What a cold cloudy brisk April day in in Illinois! My two spaniels took a short walk with me to the barn and back but didn’t want to lollygag around much at all. They got down to business in no time flat and made a beeline for the backdoor. Lacey, the older one, the mother, usually loves to sniff out the ground for rabbits, bob-whites, squirrels, moles, mice, most anything that leaves a trail of treats, if you catch my drift! Her nose never bent beyond her chin today. Her daughter, Misty, trotted behind her, as it’s her habit to only pee and head back for the house on a normal day. She holds off the poopoos until she no longer can keep it from escaping from the rear end. They are good girls, usually. If the ground is wet or it’s raining, that’s another story.

You see, my girls are Cavalier King Charles Spaniels, which were bred purely for the comfort of the king. They are known as lap dogs and that’s where they want to be, 24/7. When the king wanted a dog that had brains, he sought help elsewhere. I guess the queen took priority on her request for a hand warmer or lap sitter. Cavaliers are of a sweet disposition and a dog you cannot over-spoil. They house train well and can manage a few obedience commands. Once in a coon’s age will you find one that masters the entire obedience course #101. But never fear, they more than make up for their short comings by all their cuteness and love.

To get back to rainy days and cavaliers, my girls DO NOT want to even PEEK outside if it’s raining or even thinking about raining. Lacey will look at Misty and I know the “R” word has been passed. “She’s going to try to walk us today. I smell RAIN!” So always trying to please, I made them raincoats. Pretty red ones. I don’t need to tell you what they think of them. It would not be nice. They do wear them when out for a rainy walk, but as soon as we return to the mud room, the coats are yanked off their backs as if they smelled like bath towels. That’s another story.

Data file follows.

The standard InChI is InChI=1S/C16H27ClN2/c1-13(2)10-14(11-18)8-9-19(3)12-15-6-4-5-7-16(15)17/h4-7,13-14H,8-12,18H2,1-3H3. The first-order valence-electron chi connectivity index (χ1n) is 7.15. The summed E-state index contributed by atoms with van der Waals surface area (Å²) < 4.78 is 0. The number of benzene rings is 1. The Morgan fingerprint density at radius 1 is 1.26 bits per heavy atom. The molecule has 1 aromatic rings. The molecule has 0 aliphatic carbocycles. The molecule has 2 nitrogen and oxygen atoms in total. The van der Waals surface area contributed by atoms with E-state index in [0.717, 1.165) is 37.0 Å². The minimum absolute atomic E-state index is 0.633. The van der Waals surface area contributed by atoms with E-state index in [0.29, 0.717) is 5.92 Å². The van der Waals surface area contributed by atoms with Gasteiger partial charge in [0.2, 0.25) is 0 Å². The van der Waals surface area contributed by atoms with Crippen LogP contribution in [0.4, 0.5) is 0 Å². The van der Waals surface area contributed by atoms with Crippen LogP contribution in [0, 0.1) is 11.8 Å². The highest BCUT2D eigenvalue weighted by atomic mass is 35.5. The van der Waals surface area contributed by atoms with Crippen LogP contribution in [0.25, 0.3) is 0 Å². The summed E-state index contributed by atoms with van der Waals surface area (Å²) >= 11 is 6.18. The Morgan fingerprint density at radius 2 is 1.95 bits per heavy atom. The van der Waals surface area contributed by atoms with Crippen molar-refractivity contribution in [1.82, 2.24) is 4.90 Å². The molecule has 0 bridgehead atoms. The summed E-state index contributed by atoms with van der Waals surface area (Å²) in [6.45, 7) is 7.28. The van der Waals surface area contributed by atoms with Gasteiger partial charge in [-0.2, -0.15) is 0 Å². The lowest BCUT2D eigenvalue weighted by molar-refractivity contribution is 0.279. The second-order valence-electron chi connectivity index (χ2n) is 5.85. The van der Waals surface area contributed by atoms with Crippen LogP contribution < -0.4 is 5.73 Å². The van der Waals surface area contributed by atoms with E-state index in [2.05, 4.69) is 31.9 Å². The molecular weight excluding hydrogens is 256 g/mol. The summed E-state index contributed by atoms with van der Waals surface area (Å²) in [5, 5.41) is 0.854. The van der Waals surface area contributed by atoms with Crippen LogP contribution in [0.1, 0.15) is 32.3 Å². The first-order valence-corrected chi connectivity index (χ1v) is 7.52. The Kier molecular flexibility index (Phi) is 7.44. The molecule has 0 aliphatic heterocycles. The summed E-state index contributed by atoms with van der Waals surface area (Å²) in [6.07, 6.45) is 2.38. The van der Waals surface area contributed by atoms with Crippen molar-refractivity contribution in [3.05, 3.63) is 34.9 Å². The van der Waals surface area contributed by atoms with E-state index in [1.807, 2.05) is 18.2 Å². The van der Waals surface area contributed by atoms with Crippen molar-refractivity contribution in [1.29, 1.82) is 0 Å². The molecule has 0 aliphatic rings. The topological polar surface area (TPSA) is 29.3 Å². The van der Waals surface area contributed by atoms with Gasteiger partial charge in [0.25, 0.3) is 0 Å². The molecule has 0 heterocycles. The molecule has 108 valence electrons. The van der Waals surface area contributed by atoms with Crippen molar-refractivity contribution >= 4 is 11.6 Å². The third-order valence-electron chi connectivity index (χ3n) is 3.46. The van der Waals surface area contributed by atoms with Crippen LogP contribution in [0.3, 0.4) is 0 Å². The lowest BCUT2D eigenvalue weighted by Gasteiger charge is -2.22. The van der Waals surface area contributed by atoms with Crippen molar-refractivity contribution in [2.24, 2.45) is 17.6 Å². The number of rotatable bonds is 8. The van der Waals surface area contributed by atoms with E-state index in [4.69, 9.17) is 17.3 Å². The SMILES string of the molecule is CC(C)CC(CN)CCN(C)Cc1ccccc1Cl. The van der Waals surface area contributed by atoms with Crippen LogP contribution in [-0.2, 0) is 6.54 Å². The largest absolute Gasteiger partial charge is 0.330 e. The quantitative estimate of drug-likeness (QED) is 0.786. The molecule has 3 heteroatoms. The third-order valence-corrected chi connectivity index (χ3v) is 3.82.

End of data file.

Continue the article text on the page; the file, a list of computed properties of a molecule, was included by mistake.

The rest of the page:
Cavaliers do not like baths either. They will tolerate them, I must give them credit. But enjoy them, NO. However, since they sleep in my bed, “We must have clean bottoms and feet, girls!” I think Lacey and Misty are psychic. I cannot sneak in bath time, no matter how hard I try. I’ll walk through the living room nonchalant, go about my business of doing housework or fixing supper. When they’re not watching me, I’ll quietly sneak to the bathroom closet, grab some towels and quietly tiptoe to the mudroom. Turning around, I check to see if I’ve been discovered and yep, the alarm has sounded. Before I can set the towels down on the washer, my two precious darlings have disappeared. Lacey will be in the bedroom under the bed, where she goes sometimes for a nap. Misty will be circling in the dining room still trying to decide which way to go. Like I said, she is “gifted.” Once the bath is over, we are a happy family once more. And, girl, do we smell good!

Well, where was I? Yes, it was a cool brisk day here in Illinois. My husband and I drove to our favorite local Wal-Mart, stocked up on food and incidentals, medicine for my sinus infection and a daily newspaper. On our way home the sun actually came out for a few minutes but decided it wasn’t worth it, so disappeared as fast as cavaliers can say “bath.”

I’m thinking about what I’ll fix for supper. Probably turkey burgers, baked potatoes, salad, and dessert. The girls get to help pick up frills that fall from the countertops while food is prepared. When we begin the serving process, it’s time for them to rest in their recliner for the duration. They know there will always be a small tidbit left over when the meal has ended. The day is almost past and the evening is just beginning. So off we go to the kitchen and our usual supper routine.

A good evening to you all and a good night’s sleep.

*This story was written many years ago, and I’m missing my girls who have passed on but remain in my heart. Just needed to share a precious bit of my blessings called Cavalier King Charles Spaniels.

Superstitious…Nah!

 

.

Friday Morning-Coming Down

© Jeanne E Webster

.

Enjoying a swing on the patio

Sitting in our little “Rose Garden”

Looking at that pale blue sky

Rain’s a no-show, I’ll pardon

.

Blurred with white chalky scrapes

Overhead is a see-through image

Last night’s leftover half-moon

Must ’a lost the rest in scrimmage

.

Hummingbirds all a’ squeak

A winged rush hour traffic jam

Zooming like mad robotic bees

Deftly loving the ambrosial jamb

.

Gum trees shake off their sleep

Casting shade all over the hills